Its been a long way since I traveled for the skins and timber, prepared them into desired form, weaved them together, photographed, recorded and delivered here in front of you. And longer even since I first sensed the call to create a drum myself.
Thank you for being here, there would be no purpose to my work otherwise.
Sound recordings are to be listened to with a good quality stereo or head phones else they are misguiding!
Instruments are oriented from smallest to biggest.
* * *
One autumn morning of 2012 I received a call from a friend about a deer being shot.
,,Do you want the skin” he asked.
And so the fourteen day process of making my first drum began.
Some weeks after that in a little village in southern Spain a woman with small boy stoped me asking if Im Filip the drum-maker. I started laughing but agreed to make a drum with her boy as a present for his 6th birthday.
And so my journey as a drum-maker began.
Later on, after settling in Scandinavia - following my yearning for expressing the spirit and beauty of nature - drum crafting together with artistic carpentry, woodwork and music became my profession.
I feel proud to be able to share with you some of my work.
With love and respect
Choosing a drum
Often people know which one is their drum when seeing it. But here are some (also practical) aspects to consider:
Sound and general appearance
This is a very personal choice so there is not much advice to give. The rule is
the bigger the drum the ‘bigger’ the sound.
Are you going to travel with it? Does it need to fit in a cabin luggage (It is possible to use it as a storage for clothes,though), can you hold it comfortably for longer periods of time?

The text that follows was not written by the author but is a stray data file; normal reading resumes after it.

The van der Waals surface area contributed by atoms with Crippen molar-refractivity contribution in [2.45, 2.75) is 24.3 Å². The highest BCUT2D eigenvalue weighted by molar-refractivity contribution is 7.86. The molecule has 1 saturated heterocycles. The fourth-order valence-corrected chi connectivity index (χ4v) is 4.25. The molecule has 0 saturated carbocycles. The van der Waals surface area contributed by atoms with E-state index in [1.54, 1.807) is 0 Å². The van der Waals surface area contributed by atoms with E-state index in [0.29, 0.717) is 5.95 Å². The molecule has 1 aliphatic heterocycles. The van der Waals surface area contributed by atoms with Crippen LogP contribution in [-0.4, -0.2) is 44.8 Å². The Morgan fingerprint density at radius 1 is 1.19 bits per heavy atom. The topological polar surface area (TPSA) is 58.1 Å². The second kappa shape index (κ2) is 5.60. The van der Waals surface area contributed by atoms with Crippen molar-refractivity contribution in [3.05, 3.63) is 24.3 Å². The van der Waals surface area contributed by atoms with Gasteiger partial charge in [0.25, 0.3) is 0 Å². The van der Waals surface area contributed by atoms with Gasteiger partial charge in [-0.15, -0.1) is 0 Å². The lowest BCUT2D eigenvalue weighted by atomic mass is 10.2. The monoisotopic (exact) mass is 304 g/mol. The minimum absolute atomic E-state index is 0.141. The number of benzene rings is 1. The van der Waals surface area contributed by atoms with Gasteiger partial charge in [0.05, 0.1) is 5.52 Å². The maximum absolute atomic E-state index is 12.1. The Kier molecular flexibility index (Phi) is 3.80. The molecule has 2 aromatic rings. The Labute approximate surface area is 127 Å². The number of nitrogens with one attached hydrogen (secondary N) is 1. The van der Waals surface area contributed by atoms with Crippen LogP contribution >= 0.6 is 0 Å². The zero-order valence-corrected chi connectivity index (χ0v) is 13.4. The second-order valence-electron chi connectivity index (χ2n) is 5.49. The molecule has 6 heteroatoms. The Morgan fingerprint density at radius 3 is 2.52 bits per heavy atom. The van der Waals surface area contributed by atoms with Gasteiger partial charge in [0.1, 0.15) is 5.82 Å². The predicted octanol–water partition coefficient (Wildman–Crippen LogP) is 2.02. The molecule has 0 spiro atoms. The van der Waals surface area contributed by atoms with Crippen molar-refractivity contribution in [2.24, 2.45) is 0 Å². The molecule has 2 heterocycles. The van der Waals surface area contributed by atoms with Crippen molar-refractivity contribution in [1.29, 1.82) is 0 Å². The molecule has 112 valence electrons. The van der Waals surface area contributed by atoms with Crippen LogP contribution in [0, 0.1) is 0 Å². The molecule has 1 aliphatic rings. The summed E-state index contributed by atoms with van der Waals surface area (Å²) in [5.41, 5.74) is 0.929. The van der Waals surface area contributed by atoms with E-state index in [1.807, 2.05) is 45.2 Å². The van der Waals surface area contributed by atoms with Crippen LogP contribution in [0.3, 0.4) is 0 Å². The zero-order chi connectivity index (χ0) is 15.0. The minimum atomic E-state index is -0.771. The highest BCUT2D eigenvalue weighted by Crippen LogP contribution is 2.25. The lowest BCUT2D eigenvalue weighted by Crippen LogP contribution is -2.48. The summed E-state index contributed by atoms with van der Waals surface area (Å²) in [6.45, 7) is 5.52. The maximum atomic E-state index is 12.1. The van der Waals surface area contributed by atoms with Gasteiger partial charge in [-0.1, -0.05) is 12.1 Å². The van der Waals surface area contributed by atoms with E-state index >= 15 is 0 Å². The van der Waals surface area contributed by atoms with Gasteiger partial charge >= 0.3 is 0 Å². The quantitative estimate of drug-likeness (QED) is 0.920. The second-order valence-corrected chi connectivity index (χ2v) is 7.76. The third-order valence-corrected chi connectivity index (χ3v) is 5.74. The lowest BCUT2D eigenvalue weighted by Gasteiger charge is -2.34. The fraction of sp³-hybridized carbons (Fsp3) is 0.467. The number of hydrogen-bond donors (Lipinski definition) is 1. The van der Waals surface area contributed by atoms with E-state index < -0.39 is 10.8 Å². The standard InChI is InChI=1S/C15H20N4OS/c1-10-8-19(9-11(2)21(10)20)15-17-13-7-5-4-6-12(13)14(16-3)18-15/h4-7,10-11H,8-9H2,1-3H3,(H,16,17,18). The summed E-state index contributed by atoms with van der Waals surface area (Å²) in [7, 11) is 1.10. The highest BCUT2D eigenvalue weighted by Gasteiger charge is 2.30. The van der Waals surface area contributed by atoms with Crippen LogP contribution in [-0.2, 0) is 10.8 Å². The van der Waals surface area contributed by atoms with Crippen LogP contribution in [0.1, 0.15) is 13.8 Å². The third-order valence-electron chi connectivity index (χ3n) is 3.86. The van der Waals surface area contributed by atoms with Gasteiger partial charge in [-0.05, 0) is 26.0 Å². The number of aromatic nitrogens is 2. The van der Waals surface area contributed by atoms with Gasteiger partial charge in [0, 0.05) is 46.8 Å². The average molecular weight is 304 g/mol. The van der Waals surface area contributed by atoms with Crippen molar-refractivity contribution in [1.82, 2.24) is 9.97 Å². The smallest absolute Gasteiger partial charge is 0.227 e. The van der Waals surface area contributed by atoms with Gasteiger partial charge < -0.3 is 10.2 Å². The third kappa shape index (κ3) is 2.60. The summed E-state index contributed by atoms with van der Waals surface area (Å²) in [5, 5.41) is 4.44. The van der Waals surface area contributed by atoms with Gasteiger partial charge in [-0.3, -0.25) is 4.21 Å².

If you feel like there is an instrument that you really want and you can't afford it in the moment let me know and we can find a solution (paying in smaller amount for ex.)
The skin is a living organism and its keeps accommodating itself to the surrounding conditions all the time. Too humid = the skin softens = sound goes down.
Too dry = the skin gets harder/tenser = the sound goes high.
Traditionally, fire or sun would be used to bring a drum into playable conditions.
To adjust the sound in an easy way I add a bike tube put in between the frame and the skin (with the valve sticking inside the drum). By blowing air in you tune it up, by letting air out you tune it down.
In case all the air is out and the sound is not low enough yet, little bit of water could be by applied over the skin surface. With couple of minutes sound begins to lower.
It is a rather sturdy instrument but there is still few things to keep in mind:
Do not leave it unattended exposed to strong heat (fire, stove, car parked on direct sunlight..), it may break the skin or frame by over tensing.
I strongly recomend to release the air out of the drum after every playing even if the instrument is stored in the same space all the time. Humidity and temperature changes can be huge from one day to other and and what was a perfect amount of air in today's rainy day may cause an over-tension in tomorrrow's sunny one.
A drum bag, fabric, scarf will prevent your instrument from scratches.
Cream/fett needs to be applied onto the front and back skin surface. Could be any fett you won't mind the smell of-coconut works great. No need to oil the strings. Twice a year is good enough.
About the materials
Im making the frames myself using a steam-bending process.
All wood is sourced from a local sawmill.
The skins Im using come from Scandinavia, mainly north of Norway and Sweden. With occasional exceptions I only use deer, reindeer and moose skin.
Non of these animals was shot for its skin, its a matter of regular hunting where skins would be normally left behind as there is very little use for them
Let me know if have interest for making a drum yourself and we see how can we meet. For groups of around five people I can travel, else there is posibility to come to my home in Molkom/Sweden.
Contact me at firstname.lastname@example.org